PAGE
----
When you’re watching your team play the Cleveland Cavaliers, you absolutely expect LeBron James to completely dominate, and with Antawn Jamison now in the fold, I was prepared to see him have a big game last night against the Nets as well.
But when you get big games from those two guys, and then have to rummage through the carnage left by a player like JJ Hickson, that’s when you know your team is in trouble. Then again, it’s by no accident that the Nets have 53 losses on March 3 – no matter what Boston Celtics fans are currently telling you.
Despite playing the Cavs relatively well earlier in the season the Nets seemed destined to get smacked around in match No. 4, so the final 111-92 score was not a huge shock to me. But I’m still having a hard time getting over this Hickson thing. Filling in for the injured Shaquille O’Neal, and the absent Zydrunas Ilgauskas, Hickson, who’s averaging 7.6 points and 4.4 rebounds for the season, is exactly the kind of player that can’t beat you. With 20 points and 13 rebounds, that’s exactly what he did.
What’s worse was how he did. In the first quarter, within the first 90 seconds of the game, Hickson was able to grab two offensive rebounds because of poor boxing out by the Nets. Unlike Yi Jianlian, who grabbed a ton of offensive rebounds on Sunday night but had zero points on cutbacks, Hickson got four points off those two boards.
Maybe you could have chalked the early Hickson buckets for the Nets being a tad unprepared to deal with him, but with about three minutes left in the third, Hickson jumped in for an offensive rebound again, untouched.
It was so frustrating, it almost made me overlook the performances by LeBron (26 points, 14 assists, 7 rebounds) and Antawn Jamison (19 points, 9 rebounds). LeBron was really pushing it early. I remember checking the box score at one point in the second quarter and saw he had 16 points already and I thought he could have gone for 50 if he wanted to, but the Cavs checked into cruise control, only revving the engine again when the Nets cut their lead down to 12 or 11 points.
When the Nets did go on their runs, Terrence Williams (21 points, 8-16 shooting, 7 assists, 5 rebounds), was the primary catalyst. In the second quarter, Williams made three separate plays in the span of four minutes, where he demonstrated what an absolutely dominant player he can be offensively, when he just focuses on scoring near the hoop. He capped off the scoring spurt with a one-handed dunk with about 2:30 left in the quarter. TWill was setting the offense at the top of the key, when he exploded with his first step, carving his way around the entire Cleveland defense before getting the dunk.
A player I was disappointed in was Brook Lopez. Lopez has been pretty successful against the Cavs when Shaq has been in the lineup, averaging 21.7 points in his three previous games. While he finished with 21 points and 14 rebounds last night, it was about as quiet of a double-double from Lopez as you could get. He struggled in the early going, while Hickson was doing his damage, and Lopez didn’t seem to get into a groove until the second half, when he scored 12 of his points.
Final thoughts after the jump:
- Perhaps this is premature, but I’m going to officially sound the panic alarm with Devin Harris again. In Sunday’s recap, I mentioned how I thought Devin took a turn for the worse when he was subbed out as his usual spot in the first quarter and retreated to the locker room. When he came back in the Washington game, his jump shot seemed off, similar to how he was shooting when he was struggling with his wrist injury in January. Last night was more of the same. It’s not so much the 4-13 from the field that bothers me (though it does), it’s the fact that Devin was consistently coming up short on his jumpers. Plus he was only able to tally one assist.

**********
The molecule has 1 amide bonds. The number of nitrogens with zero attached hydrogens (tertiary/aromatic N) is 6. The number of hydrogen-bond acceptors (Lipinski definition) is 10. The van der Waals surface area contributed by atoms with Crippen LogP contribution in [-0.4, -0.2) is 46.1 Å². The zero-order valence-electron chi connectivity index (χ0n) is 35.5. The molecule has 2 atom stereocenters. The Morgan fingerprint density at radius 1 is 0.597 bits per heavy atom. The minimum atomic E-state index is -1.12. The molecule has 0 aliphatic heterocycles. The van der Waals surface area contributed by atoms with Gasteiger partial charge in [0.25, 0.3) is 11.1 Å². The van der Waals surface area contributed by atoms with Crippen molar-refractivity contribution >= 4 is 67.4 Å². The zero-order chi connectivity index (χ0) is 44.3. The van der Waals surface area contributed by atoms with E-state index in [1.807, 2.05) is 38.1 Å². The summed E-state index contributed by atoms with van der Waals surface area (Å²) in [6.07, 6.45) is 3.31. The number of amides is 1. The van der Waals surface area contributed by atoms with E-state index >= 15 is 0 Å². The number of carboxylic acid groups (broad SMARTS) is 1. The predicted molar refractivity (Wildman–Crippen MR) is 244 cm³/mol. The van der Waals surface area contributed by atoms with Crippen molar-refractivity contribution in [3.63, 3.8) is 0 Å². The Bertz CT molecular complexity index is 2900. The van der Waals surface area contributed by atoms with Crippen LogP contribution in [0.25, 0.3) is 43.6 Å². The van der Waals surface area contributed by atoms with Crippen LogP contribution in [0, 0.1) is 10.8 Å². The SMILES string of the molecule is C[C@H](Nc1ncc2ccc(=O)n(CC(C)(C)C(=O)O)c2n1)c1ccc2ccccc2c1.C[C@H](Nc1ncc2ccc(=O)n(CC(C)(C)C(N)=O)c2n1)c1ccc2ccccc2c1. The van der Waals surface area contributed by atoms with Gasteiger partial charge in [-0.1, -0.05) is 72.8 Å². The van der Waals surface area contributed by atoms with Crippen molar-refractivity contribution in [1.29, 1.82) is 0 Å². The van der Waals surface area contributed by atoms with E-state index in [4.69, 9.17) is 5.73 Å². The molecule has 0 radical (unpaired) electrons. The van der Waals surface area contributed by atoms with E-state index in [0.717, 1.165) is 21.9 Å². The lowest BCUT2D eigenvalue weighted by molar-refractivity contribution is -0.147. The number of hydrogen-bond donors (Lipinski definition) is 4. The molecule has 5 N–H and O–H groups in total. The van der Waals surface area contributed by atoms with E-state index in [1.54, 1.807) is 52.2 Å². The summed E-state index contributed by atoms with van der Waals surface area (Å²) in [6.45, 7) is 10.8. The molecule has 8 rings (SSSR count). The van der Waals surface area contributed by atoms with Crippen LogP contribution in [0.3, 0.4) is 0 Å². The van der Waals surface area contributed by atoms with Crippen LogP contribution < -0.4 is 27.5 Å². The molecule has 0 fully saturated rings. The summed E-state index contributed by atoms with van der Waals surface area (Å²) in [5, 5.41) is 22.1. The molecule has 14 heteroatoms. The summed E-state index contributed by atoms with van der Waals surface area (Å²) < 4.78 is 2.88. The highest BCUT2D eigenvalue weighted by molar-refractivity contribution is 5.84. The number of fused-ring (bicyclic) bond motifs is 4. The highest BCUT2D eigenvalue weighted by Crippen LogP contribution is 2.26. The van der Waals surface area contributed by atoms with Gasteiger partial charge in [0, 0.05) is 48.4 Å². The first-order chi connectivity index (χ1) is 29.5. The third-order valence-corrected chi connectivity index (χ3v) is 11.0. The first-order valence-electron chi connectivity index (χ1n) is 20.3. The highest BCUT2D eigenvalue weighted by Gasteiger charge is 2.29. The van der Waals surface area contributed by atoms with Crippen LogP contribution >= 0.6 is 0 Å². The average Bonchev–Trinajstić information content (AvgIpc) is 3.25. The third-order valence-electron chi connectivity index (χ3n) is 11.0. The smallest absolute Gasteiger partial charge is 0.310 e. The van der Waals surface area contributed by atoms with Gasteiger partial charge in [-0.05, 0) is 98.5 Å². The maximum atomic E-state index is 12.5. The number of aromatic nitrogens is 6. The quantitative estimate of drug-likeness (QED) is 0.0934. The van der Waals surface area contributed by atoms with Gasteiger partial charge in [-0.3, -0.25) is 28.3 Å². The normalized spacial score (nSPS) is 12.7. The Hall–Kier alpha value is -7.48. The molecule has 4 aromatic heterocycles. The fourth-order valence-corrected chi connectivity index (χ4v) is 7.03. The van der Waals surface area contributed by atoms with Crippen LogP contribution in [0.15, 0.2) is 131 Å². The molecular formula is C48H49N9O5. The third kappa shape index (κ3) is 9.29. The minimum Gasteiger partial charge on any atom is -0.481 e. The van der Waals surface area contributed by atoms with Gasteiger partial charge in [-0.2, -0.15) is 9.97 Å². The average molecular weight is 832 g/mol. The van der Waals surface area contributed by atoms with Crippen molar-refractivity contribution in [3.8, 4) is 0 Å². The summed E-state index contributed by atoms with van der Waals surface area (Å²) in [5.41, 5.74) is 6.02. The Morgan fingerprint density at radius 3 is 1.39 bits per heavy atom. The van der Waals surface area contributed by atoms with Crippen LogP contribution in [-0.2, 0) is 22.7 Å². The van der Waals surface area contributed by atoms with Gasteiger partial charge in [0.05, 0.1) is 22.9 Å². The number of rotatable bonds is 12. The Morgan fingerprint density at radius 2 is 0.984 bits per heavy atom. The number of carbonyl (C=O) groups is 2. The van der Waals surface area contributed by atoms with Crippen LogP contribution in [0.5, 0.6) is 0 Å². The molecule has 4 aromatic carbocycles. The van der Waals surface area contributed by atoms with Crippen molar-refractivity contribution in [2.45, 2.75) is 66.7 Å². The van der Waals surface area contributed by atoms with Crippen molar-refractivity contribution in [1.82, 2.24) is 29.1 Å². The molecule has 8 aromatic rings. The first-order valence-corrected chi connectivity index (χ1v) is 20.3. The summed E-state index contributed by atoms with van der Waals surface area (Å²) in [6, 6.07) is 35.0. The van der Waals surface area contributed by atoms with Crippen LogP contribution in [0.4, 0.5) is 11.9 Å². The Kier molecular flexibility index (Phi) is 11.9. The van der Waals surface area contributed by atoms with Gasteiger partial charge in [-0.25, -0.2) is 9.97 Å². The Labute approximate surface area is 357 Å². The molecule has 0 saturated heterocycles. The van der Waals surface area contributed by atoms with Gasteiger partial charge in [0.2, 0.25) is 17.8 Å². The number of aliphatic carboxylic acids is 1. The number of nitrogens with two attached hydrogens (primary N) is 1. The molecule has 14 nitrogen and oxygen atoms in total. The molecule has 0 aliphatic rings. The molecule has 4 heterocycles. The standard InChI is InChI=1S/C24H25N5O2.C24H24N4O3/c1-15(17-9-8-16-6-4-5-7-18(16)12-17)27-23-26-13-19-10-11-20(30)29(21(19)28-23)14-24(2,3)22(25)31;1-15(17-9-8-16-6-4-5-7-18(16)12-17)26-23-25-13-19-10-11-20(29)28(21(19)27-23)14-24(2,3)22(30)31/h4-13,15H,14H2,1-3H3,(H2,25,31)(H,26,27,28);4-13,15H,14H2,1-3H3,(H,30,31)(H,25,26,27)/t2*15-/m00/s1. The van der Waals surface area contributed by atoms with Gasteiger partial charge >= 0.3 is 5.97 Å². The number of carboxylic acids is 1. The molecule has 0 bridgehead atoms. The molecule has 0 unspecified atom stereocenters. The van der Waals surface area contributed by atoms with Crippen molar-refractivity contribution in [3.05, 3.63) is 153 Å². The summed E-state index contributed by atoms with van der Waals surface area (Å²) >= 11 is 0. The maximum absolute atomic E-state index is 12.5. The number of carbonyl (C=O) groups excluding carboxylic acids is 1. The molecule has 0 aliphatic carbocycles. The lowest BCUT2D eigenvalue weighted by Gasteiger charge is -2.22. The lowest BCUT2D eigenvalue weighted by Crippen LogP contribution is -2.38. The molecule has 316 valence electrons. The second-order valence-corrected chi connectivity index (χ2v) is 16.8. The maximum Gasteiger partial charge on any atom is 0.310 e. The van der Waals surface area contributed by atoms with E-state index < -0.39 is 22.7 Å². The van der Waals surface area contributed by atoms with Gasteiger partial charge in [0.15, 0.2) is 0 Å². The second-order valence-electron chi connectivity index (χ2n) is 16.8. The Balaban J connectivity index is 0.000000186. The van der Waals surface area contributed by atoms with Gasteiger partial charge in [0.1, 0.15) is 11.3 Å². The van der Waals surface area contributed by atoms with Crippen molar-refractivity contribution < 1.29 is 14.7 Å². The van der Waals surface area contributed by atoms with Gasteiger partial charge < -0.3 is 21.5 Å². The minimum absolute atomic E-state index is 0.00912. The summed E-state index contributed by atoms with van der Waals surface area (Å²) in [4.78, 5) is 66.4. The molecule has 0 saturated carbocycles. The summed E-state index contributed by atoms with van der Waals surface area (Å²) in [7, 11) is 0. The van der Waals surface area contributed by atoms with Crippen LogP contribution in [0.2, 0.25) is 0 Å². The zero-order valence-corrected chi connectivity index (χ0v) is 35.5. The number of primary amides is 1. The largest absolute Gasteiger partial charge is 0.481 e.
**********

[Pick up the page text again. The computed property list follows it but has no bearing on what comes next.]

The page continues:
- Chris Douglas-Roberts had a very short stretch in the third quarter where in the span of 2+ minutes, he took over the game offensively, and made three consecutive short runners in the lane – vintage CDR style. Sadly, they were the only three field goals made by Douglas-Roberts all game, missing his other 7 attempts. It’s just so frustrating because as a fan, you can see what CDR can accomplish, but you’re left wondering who that player on the court is the other 20+ minutes a game.
- Another double-double for Yi Jianlian (14 points, 10 rebounds), but he was also front and center of one of those almost daily Nets mishaps on the boards. In this instance, during the fourth quarter, Lopez had a clear and open path to the rebound, but Yi came out and crashed the boards, causing Lopez to lose the grip and turn it over. Yi will probably also make the blooper reel for a play with about 6 minutes left in the game, where while Cleveland was on offense, an errant pass hit the bottom of the backboard, bounced back into Yi’s face (who naturally looked like he was trying to duck the ball), bounced on Anderson Varejao’s face, and back into Cleveland’s possession.
- To show that all members of the Nets frontcourt frustrate me equally, I thought I’d mention a play with about 4:40 left in the game when Mo Williams was controlling the ball around the strong side baseline and Brook Lopez, who was watching his man in the post, turned his back to the ball (again), allowing Williams to blow by his defender and get an uncontested layup. If I could play armchair analyst for half a second, it appears to me that after getting burned on offensive rebounds, and other activity and cuts around the rim from opposing teams’ frontcourts, Brook and Yi get so obsessed late in games with where their “man” is, they totally forget their role as help defenders, and they constantly break the cardinal rule of never losing track of where the ball actually is. With good coaching, you’d hope Lopez could break a habit like that, but there isn’t any evidence that Brook is getting good coaching.